It is not that the rubric police will show up and cart you off if you ignore the red while making up your own black.  It is not that heaven will fall to the ground and the work of God's kingdom will crash to a halt because you skipped a liturgical direction printed in red.  It is not that the means of grace will be rendered impotent because you forgot a bow or turned the wrong way.  Nobody is saying this.  I am not saying this.  But if what we are doing as representatives (ikons) of the Lord is important, if we believe that God actually works through His Word and Sacraments, then a little care about how we do what we do and what we do is not only good, it is salutary and beneficial.  And, believe you me, people notice. 

People learn through seeing how we do what we do as well as what we do.  I once watched a waitress pick up a knife off the floor, wipe it on her apron, and place it back on the table.  Now I am a firm practitioner of the five second rule when it comes to things dropped.  But it is a little unseemly when you catch somebody practicing the home rule in public.  So Pastors remember that you are not at home, you are in public.  People are watching.  Read those lines printed in red.  See what they say and try to follow them.  Read them often enough so that you know them as well as you know to say "In the name of the Father and of the Son + and of the Holy Spirit."  The better you know them, the easier they are to follow.  These things printed in red are really pretty good stuff.  They actually make sense the more you do them.  So give it a shot, won't you?!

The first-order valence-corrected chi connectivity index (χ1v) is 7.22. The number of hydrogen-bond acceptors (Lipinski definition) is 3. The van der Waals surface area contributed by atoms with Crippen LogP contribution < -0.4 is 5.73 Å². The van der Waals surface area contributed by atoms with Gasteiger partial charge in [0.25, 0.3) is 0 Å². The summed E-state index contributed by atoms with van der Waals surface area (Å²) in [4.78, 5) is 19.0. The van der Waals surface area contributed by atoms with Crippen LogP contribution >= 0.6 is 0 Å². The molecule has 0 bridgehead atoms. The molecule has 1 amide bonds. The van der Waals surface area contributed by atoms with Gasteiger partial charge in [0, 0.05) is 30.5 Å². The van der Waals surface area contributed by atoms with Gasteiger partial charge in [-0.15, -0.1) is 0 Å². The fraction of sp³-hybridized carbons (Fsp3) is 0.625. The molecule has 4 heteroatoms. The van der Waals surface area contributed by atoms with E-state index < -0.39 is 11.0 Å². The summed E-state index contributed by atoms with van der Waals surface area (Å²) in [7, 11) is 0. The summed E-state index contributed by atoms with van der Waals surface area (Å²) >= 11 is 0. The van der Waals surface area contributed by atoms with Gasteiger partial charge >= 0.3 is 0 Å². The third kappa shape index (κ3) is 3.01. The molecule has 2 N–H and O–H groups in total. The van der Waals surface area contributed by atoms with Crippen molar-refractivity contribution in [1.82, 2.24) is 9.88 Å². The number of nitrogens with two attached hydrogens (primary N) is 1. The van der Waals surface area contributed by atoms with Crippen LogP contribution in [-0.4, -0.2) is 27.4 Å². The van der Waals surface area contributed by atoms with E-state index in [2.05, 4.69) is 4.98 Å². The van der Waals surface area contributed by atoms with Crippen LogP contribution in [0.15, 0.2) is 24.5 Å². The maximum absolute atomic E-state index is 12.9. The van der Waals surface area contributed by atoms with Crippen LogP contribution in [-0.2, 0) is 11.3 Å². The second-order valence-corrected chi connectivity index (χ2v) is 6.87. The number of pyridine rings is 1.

Anonymous said...

Rubrics lost their credibility in the
1981 hymnal Lutheran Worship. With
all of the options available in that
hymnal it became popular to print
out the liturgy in worship folders
each Sunday. Today, most parishes
use the Worship Builder and still
print out the liturgy. Most of our
members never actually handle The
Lutheran Service Book of 2006. We
could save a lot of paper and money
by simply using LSB and not printed
worship folders with hymns printed
out as well as the liturgy.

Pastor Peters said...